Kirstenbosch Golden Jubilee was celebrated in 1963 with wide publicity and included a country- wide festival, a Golden Jubilee Show at Goodwood and the visit of many botanists from across the world and other events.The image below shows the Director, Prof Brian Rycroft and Curator, Mr Jack Marais commemorating Prof Pearson in 1963.
The Kirstenbosch estate was extended by a gift from Mrs Lübbert.
In 1965, Robert Henry Smith who had been on the staff of the Garden since 1917 and was Foreman of the team responsible for most of the rockwork in the garden, died. He had lived in Protea Village and started working at Kirstenbosch at the age of 10. Many members of Kirstenbosch staff lived nearby at Protea Village at that time and it was a bitter blow when they were forced to move to the Cape Flats by the Group Areas Act in the mid 1960s. Kirstenbosch acquired two busses to provide transport to work for them.
Two long standing members of staff retired in 1967, Mr Middlemost who was assistant curator and Mr Awie Basson.
The big dam and other buildings
There was not much money for building in this decade, but a guest cottage (where the restaurant currently stands) was built.
One of the main developments was the much needed large earth dam (12,000,000 gallons) which was completed in 1969 at a cost of R30,000. However, it soon became apparent that the dam would require a butyl rubber lining that cost more than the dam itself.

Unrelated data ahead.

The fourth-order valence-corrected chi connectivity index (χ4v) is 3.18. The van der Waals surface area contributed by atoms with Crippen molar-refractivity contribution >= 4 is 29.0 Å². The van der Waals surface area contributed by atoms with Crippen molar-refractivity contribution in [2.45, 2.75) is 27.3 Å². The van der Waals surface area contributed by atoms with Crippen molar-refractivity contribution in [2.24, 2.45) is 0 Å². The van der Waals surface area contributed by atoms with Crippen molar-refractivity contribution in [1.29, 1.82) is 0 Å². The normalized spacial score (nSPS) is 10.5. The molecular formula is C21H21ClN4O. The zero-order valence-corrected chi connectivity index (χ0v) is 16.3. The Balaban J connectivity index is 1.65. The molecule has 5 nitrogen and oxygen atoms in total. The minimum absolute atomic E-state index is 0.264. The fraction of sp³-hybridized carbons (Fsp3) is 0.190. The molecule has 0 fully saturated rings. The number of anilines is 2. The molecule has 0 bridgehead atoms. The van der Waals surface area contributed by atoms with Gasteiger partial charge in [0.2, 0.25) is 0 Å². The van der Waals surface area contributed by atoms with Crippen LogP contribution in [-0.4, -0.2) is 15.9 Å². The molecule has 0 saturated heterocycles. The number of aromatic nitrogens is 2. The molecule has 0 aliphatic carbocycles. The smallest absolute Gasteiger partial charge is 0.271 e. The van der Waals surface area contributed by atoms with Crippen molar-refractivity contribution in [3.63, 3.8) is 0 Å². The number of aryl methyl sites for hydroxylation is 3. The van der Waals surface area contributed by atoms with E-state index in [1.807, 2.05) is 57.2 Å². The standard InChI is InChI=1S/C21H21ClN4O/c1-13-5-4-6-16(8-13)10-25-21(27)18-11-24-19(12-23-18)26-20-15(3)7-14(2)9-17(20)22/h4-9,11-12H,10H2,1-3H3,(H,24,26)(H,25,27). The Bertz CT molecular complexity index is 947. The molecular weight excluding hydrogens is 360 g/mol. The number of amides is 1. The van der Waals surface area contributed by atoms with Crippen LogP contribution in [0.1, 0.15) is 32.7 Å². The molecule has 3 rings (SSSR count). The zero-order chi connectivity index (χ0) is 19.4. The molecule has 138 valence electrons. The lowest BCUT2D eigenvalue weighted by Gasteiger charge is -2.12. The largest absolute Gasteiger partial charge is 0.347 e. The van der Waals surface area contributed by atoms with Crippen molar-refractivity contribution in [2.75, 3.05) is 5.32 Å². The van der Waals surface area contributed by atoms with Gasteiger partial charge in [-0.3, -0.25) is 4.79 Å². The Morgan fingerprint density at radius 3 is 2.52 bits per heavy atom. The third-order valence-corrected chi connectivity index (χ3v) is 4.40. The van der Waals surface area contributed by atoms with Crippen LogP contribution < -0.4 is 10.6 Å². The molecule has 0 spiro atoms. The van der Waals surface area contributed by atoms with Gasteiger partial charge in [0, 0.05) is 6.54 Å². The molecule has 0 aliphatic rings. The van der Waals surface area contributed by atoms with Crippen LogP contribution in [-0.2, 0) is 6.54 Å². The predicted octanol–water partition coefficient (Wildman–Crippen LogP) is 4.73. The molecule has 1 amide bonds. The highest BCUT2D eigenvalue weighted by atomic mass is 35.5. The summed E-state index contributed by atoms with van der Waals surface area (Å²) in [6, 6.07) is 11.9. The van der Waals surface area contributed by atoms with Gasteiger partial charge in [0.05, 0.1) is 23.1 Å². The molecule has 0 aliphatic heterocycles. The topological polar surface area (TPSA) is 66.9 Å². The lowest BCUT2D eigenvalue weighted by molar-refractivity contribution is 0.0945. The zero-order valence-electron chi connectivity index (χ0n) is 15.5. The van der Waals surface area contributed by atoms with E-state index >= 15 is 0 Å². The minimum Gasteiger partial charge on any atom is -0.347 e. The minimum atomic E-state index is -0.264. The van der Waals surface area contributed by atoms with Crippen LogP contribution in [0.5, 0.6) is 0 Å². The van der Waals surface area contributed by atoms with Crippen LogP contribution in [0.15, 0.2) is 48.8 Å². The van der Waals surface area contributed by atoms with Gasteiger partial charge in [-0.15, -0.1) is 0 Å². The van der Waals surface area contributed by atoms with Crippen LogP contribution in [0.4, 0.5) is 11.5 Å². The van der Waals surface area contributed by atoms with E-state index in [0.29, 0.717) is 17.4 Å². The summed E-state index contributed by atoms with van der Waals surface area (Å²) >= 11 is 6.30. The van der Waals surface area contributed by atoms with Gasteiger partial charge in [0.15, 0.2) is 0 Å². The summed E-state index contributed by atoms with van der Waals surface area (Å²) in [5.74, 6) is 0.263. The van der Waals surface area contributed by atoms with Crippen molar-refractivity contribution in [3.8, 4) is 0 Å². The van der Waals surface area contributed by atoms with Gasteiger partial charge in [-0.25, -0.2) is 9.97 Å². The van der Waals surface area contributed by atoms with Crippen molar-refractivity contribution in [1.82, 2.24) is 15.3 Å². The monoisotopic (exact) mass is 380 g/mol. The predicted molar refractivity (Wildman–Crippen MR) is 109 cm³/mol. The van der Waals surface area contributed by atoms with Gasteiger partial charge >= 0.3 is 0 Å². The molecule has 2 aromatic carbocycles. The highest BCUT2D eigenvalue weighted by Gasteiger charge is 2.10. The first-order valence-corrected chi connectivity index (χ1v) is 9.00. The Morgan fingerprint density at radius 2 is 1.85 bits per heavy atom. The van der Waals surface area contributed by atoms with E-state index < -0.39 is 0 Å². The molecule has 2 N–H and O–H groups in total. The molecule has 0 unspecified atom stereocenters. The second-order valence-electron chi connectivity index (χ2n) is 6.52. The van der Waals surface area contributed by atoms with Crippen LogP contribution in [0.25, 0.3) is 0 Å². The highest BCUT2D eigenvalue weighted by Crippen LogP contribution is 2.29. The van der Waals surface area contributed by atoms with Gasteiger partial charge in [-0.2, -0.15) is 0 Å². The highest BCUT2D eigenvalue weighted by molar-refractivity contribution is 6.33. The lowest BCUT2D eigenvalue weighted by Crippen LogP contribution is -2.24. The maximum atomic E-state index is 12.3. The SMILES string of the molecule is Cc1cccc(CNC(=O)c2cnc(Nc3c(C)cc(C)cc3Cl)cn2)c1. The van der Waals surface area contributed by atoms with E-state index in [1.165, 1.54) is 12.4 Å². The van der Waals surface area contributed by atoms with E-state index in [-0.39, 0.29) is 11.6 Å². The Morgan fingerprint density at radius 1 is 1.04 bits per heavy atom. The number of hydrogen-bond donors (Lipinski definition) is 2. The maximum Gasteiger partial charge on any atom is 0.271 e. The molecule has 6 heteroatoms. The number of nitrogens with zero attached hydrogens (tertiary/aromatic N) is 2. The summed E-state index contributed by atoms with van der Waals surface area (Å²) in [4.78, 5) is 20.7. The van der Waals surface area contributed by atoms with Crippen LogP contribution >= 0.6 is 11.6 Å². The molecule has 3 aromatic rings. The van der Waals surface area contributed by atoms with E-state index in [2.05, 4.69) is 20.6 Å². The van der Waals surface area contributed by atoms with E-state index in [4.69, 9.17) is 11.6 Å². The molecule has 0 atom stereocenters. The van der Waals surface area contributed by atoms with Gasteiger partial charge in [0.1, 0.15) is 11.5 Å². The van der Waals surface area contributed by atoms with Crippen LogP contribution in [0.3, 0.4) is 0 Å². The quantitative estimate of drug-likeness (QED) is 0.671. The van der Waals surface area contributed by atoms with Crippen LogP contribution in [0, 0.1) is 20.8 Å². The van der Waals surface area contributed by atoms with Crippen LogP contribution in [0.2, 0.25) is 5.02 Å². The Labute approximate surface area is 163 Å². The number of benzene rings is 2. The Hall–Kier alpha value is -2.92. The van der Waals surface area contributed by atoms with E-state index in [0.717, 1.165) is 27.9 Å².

A large display house was a dream in those years and the curved glass roof of the old Cape Town station was offered to Kirstenbosch to form a large glass house, but the Garden was forced to declined the offer based on conversion costs.
Both the Lecture Hall and the Tea House glassed in their front stoeps in the 1960s and this coupled with the change to the parking area, significantly altered the appearance of this part of Kirstenbosch.
The Lecture Hall stoep was glassed in 1966 to provide extra space.
Much work was done on laying out the nursery terraces, with propagation units and creating new a car park for the visitors who were no longer seasonal, but flocked to the gardens even on hot summer’s days. Individual admission fees to the garden were first charged on 15 July 1965 and the income for the first year from this source was R7,842. The new entrance lawns complete with the cycads were laid out at the end of the decade.
The year 1967 was a watershed year when the National Botanical Gardens were transferred to the Dept of Agricultural Technical Services. Kirstenbosch had about 400,000 visitors that year. A special engraving machine was purchased to make plastic labels for the plants. The Kirstenbosch Scholarship, which funds a student at Kirstenbosch was also established in 1967 by a trust fund left by Mrs Yvonne Parfitt. Perhaps some previous Kirstenbosch Scholars could share their images and stories with us?
More botanic gardens
This decade saw an great expansion in the number of botanic gardens from 3 to 7. The Orange Free State Botanic Garden (now the Free State National Botanical Garden) at Bloemfoentein opened in 1967 and the Lowveld Garden (now the Lowveld National Botanical Garden) at Nelspruit in 1969. In 1969, the Natal Botanic Garden (now the KwaZulu-Natal National Botanical Garden) at Pietermaritzburg which had been established in 1874, was taken over. At Harrismith the Drakensberg and Eastern Free State Botanic garden was established in 1967. (Due largely to financial constraints experienced at the time, this garden was handed back to the local municipality in the mid 1980s.)